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Saturday, December 7, 2013
What Is the Problem With This Time of the Year?
It is that time of the year, the time when those of us parents are hitting the stores to buy our children the gifts they may have wanted all year long. In this digital age, we parents are buying our children, at ever-younger ages, devices like iPods, iPads, cell phones, even Smartphones, tablets, even laptop computers. We want them to have all that their peers have! After all, our children may wail, "But Mom and Dad! All the other kids have one! Do you want me to be left out?" We don't want our children to be left out! Aside from the safety issues of getting these devices (aside from regular cell phones) in light of them running data that can make minors vulnerable to predators, there's the sheer material this all teachers our children. Yes, my spouse and I can relate to this, as we are dealing with these same pressures to get "the best" for our daughter.
What Can We Do About This?
This past week, at our worship service, the sermon topic was titled, "It Isn't Your Birthday!" In other words, we behave as though this time of the year were our birthday (I'm not talking about those who DO have birthday at this time or on Christmas Day). It's reflected in how, with astounding frenzy, we hit the stores in search of the best deals. There's nothing wrong with wanting to show our love for family or close friends by giving them gifts. But don't we take it too far and get into materialism when we lavish our money on family or friends, giving our children toys or items they may enjoy today but be bored with tomorrow? In last week's sermon, we were challenged, "What is on Jesus' wish list? What kind of gifts would make Him happy?" I do not think any of us who have even a casual knowledge of the Person of Christ or the Bible, would have trouble answering that question. In Scripture and in the life of Jesus, God reveals Himself as a giving God and that He wants us to give, every day of the year. At this time of the year, this means that He wants us to focus on what we can give, give, and give.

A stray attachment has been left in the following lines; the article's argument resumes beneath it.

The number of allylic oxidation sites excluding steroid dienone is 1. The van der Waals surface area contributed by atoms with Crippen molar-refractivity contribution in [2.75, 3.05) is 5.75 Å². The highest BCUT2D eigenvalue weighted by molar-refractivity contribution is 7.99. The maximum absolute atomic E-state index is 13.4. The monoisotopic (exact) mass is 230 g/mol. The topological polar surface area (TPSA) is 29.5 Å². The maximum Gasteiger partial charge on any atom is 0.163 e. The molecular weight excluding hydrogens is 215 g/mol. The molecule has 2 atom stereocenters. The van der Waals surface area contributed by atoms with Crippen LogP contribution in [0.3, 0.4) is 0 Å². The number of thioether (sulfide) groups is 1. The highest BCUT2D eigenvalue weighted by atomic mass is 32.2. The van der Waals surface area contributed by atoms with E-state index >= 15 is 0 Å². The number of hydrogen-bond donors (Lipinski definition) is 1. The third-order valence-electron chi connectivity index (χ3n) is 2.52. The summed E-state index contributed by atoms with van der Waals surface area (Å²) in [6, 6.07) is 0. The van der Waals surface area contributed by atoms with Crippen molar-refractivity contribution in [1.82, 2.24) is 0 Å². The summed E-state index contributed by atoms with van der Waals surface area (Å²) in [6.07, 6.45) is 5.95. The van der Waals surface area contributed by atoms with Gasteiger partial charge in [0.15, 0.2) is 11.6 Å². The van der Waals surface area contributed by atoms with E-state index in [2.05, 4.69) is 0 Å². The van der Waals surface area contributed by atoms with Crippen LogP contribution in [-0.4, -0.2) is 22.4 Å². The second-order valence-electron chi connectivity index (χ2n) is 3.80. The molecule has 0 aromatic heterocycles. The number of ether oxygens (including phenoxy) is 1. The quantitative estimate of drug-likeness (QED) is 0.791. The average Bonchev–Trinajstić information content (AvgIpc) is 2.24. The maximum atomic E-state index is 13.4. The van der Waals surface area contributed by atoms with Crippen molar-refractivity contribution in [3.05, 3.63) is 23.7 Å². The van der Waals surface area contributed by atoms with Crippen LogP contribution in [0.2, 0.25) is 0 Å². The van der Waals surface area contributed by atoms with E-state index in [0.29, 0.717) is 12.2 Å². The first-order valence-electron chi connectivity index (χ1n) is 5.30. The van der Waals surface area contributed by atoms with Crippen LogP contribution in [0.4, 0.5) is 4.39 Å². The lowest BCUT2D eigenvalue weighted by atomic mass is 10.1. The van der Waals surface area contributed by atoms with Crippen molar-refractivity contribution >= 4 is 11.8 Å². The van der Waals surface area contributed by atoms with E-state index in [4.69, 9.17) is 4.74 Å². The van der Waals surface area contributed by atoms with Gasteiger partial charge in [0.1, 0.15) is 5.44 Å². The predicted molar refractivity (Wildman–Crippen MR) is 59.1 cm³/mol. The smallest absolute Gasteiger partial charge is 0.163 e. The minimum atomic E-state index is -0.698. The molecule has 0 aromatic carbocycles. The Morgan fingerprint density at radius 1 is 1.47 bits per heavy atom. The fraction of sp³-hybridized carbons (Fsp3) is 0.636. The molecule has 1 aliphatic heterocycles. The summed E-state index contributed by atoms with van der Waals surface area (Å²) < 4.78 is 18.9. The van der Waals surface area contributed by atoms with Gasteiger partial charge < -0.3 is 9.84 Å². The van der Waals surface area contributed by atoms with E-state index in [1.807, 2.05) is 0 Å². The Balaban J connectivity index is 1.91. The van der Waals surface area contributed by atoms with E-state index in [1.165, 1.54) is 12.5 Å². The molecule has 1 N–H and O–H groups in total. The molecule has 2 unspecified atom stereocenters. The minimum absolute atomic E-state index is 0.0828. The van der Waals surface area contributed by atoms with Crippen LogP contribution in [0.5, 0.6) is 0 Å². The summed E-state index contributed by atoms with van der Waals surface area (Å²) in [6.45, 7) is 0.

How Does Helping Fight World Poverty Figure In?
As many of us parents, guardians and others in in North America and Europe seek to lavish gifts on our children to give them what our culture has convinced us, is "a Christmas they must have," there are countless children throughout Asia, Africa and other parts of the world whose only thought is to survive. Many times, they don't have access to clean drinking water. This leaves people, especially children, vulnerable to deadly diseases of all kinds. So many of these people don't know if they will have anything to eat today, or if they can feed their children. Fathers often can't provide for their children, and can't send them to school. Women often can't read and can't get any pre-natal care during pregnancy. Celebrating on birthdays or holidays with festivities or gift-giving, is often unthinkable. Precious children start out with hopes and dreams, which their harsh circumstances soon cruelly crush to hopelessness. That is, if many even survive. Many children don't even live to see their 5th birthday. As most of us know but feel uncomfortable thinking about, many of these children die of starvation before them.